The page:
Led by Google’s vice president of product management Mario Queiroz, the man behind the massively successful Google Chromecasts. The basic design will be familiar with in-built AI, music streaming functions, and the ability to control certain household appliances – but with Google’s finesse it manages to improve on every area of the Amazon Echo.

For the voice activated AI Google have gone for an updated version of the Google Now voice search, to create Google Assistant. Google Assistant’s biggest difference is it’s depth in that it can answer questions and take part in conversations (though how coherent a conversation with AI would be, even in 2016, is questionable). CEO Sundar Pichai said: “Think of the assistant, we think of it as a conversational assistant, we want users to have an ongoing two-way dialog.”

Google Home music streaming cast

Using Google Home’s voice control you can ask it to play music, perform functions with smart home devices, set calendar reminders and events, search Google and much more. Google’s assistant has lots of functions spanning services and platforms, Pichai added: “Think of the assistant as an ambient experience that extends across devices – Computing evolving beyond phones.”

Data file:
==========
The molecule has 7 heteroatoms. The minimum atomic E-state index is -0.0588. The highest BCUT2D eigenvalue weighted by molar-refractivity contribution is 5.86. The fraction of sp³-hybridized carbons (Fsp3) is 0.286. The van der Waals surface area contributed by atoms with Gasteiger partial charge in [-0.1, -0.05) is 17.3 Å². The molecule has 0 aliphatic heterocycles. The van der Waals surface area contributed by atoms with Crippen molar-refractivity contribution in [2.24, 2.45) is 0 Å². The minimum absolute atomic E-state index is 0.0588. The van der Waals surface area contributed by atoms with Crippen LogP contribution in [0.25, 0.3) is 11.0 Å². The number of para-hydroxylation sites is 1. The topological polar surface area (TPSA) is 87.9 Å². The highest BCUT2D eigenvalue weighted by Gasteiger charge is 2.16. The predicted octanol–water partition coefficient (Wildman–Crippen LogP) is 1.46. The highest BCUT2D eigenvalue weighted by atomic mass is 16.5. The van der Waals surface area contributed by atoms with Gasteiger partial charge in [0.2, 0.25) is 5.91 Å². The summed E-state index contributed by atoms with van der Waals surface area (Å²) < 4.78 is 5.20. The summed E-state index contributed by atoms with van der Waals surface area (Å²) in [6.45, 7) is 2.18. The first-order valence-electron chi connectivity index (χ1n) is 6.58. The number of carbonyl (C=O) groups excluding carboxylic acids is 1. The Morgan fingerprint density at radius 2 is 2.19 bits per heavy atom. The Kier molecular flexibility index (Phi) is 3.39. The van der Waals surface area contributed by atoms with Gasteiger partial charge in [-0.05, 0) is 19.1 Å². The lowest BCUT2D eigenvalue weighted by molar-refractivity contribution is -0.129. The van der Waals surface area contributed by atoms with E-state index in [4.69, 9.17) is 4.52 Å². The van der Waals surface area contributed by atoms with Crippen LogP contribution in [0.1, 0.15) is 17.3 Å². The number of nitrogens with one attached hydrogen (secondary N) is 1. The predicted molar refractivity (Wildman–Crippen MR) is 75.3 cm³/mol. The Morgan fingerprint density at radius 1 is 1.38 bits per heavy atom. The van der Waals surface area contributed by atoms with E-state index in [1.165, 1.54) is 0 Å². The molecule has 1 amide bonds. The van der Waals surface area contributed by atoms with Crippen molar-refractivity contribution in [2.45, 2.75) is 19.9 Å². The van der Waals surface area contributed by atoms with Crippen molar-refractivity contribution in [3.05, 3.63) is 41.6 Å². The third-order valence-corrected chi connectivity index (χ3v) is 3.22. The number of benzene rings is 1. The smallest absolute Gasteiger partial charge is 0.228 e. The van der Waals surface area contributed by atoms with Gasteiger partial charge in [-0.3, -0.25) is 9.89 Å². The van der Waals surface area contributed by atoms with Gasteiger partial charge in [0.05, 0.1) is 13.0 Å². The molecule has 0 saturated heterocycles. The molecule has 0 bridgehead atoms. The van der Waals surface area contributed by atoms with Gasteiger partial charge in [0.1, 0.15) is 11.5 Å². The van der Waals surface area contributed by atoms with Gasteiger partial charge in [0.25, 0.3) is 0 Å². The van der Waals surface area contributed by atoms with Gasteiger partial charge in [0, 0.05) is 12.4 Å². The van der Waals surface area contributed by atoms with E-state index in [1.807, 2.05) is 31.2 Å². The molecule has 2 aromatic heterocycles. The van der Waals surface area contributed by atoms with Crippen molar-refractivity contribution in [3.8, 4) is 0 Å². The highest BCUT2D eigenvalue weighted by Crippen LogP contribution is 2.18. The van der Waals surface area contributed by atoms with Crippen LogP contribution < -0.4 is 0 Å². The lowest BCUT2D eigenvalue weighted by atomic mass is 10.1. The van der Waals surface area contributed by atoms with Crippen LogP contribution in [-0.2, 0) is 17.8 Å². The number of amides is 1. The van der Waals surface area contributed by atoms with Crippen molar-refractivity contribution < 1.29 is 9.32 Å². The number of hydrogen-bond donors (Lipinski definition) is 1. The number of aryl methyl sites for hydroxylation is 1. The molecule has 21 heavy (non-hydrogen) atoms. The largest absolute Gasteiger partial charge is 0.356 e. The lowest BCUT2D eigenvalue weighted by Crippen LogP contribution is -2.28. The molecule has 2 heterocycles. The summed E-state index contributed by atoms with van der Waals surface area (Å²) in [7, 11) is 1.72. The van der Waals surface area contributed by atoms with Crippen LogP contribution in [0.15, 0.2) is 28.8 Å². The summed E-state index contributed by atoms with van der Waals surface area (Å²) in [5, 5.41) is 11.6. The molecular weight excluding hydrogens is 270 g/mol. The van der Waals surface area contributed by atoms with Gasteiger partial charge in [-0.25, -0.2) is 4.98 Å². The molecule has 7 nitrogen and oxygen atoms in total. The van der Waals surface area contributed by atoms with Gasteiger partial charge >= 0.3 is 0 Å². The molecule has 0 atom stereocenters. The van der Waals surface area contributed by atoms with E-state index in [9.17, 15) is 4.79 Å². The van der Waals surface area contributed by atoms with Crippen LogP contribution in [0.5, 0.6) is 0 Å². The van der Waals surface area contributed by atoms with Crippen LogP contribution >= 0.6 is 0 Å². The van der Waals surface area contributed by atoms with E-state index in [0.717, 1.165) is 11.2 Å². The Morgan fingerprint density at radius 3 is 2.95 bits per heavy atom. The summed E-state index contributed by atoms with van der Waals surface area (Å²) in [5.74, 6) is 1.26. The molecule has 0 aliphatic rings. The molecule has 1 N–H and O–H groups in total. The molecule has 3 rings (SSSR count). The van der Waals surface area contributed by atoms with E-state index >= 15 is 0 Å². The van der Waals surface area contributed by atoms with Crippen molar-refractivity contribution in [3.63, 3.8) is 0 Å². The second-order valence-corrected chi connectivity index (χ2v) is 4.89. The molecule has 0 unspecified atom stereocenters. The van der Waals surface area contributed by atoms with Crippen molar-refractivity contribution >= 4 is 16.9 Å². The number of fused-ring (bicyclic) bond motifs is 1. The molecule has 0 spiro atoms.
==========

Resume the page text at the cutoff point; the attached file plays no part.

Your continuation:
Google have listed some of the partners that will have functionality with Google Home, including: Uber, Spotify, Pandora, WhatsApp, Grubhub, Saavn, ticketmaster and more; with plenty more to be revealed and introduced no doubt. The Google Home can access services like music streaming from the cloud but also works with Google Cast.

Google Cast functionality isn’t surprising but incredibly convenient. You can tell the Google Home to stream a video on YouTube from your Chromecast, or connect your laptop and play music out of Google Home’s speaker. And so we move onto the speaker itself, does it improve on Amazon’s mediocre sound quality?

Simply – yes. As Google Home is always plugged in it has more power than it’s portable competitors. Lead developer Mario Queiroz said that the power allows it to “really fill the room” with “strong bass and clear highs”. As it connects up to Chromecast’s it works as multi-speaker system as well or for multi-room music listening.

Google Home AI assistant music

Quieroz spoke on the advancements with their AI, comparing it to the Echo saying it’s good but “then you start getting deeper and it doesn’t work very well, then you’re sort of disappointed. And I think that happens with Alexa sometimes.” Thanks to Google’s powerful search systems and it’s Knowledge Graph it’s AI can use context to make conversation easier. For example if you want to ask about a musician it can give you some information, from there you can ask vague questions that Google Assistant can work out in the context like “what was their first album?” or “who did they tour with last year”.

Google Home is set to launch later this year for a currently undefined price. If you want to sign up for updates you can at: home.google.com.